Try to write entries that might intrigue readers and media people to find out more about you and your work. When a reporter is deciding whether or not to cover you, he or she will probably visit your website long before they even think about contacting you personally. Articles about me often feature information that the reporter got from this website.

The content of my blog tends to focus on Japan and comics, since I’m promoting a comic that features Japan. Your blog should also focus on the subject matter of your work.

I use the free program WordPress for my blog. More information about WordPress can be found here.

Review Copies/Contacting Reporters/Etc.
Other key components of a marketing effort include sending out review copies, press releases, and contacting media people to tell them about your book. I’m no marketing expert, and for the most part, if I wrote much more on the subject I would just be parroting what you can find in The Self Publishing Manual and 1001 Ways to Market Your Book, so I’ll leave you in their capable hands for the rest of your marketing advice, save two more general pieces of advice:

1) For review copies, in addition to sending them to the places recommended in The Self-Publishing Manual and 1001 Ways to Market Your Book, you should also ask your sub-distributor for recommendations to places to send them (I wrote about sub-distribution in the previous entry). Your sub-distributor knows the comics industry better than you, and probably knows of places to send your book that might not occur to you.

2) My last piece of advice is the old saw “fake it until you make it”. For many people in the book industry and general public, self-publishing is synonymous with poor quality. Media outlets will be reluctant to cover you if they think you’re self-published. Try to appear bigger than you are; set up a company name, and create marketing materials that look professional. If your book is good enough and readily available to the buying public, most publications don’t really care if it’s self-published or not, but by appearing like you were published by a “real” publisher, it will be a lot easier to get your foot in the door.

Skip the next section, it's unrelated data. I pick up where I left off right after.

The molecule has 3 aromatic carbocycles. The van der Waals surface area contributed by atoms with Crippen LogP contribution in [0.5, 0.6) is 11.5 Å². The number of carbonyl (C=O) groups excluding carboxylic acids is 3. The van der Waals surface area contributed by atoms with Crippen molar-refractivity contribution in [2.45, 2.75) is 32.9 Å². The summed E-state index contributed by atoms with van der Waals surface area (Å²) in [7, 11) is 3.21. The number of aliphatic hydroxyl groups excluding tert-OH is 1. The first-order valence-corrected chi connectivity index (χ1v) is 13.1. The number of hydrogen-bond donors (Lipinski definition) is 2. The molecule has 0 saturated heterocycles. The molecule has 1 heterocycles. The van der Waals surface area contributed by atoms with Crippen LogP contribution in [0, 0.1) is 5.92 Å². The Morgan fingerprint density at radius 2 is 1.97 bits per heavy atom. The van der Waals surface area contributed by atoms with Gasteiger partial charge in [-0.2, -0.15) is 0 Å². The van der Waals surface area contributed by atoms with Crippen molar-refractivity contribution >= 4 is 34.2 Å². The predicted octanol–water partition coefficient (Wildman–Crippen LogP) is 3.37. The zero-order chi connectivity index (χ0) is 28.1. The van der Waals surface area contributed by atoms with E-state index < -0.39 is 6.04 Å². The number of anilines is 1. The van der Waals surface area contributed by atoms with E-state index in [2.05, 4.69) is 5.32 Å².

That’s it for this week. Next Friday’s entry will bring this series to a close (finally).


How I Self-Published a Graphic Novel
1/10 – Introductions / Disclaimers
2/10 – Honing Your Craft / Creating Your Comic
3/10 – Research, Research, Research
4/10 – Savings & Money Management
5/10 – The Xeric Grant
6/10 – Preparing for Press
7/10 – Working with Book Printers
8/10 – Distribution
9/10 – Marketing
10/10 – The Long Haul / Conclusion

Complete List of Recommended Self-Publishing Books / Resources

  • I stopped following Kremer’s advice when I read his suggestion for stealing your own book so that the store will restock it. Just not my kind of marketing…

  • Lars Martinson

    I could be wrong (I don’t have my copy of his book in front of me), but I’m pretty sure he advocated “reverse shoplifting”. As in, sneaking copies of your book INTO stores, so that when it sold, the bookseller would order more based on that sale.

    I can’t imagine that Kremer would actually recommend that people break the law (but then he did propose that you sell your book door-to-door, so I guess anything’s possible).


  • Great series of articles! Not sure if this is of interest or not, but I’ve been putting up a series of marketing/sales articles for comic book publishers on my site. Hopefully they give a bit of practical information instead of the normal “theory” most give out. If it sounds interesting at all, check them out:

  • Lars Martinson

    Thanks for the link, Mat! I’ll try to take a look at your site this week.


  • Lars:

    Very cool! Keep up the great work. Your stuff is a ton of fun to read!

    -Mat N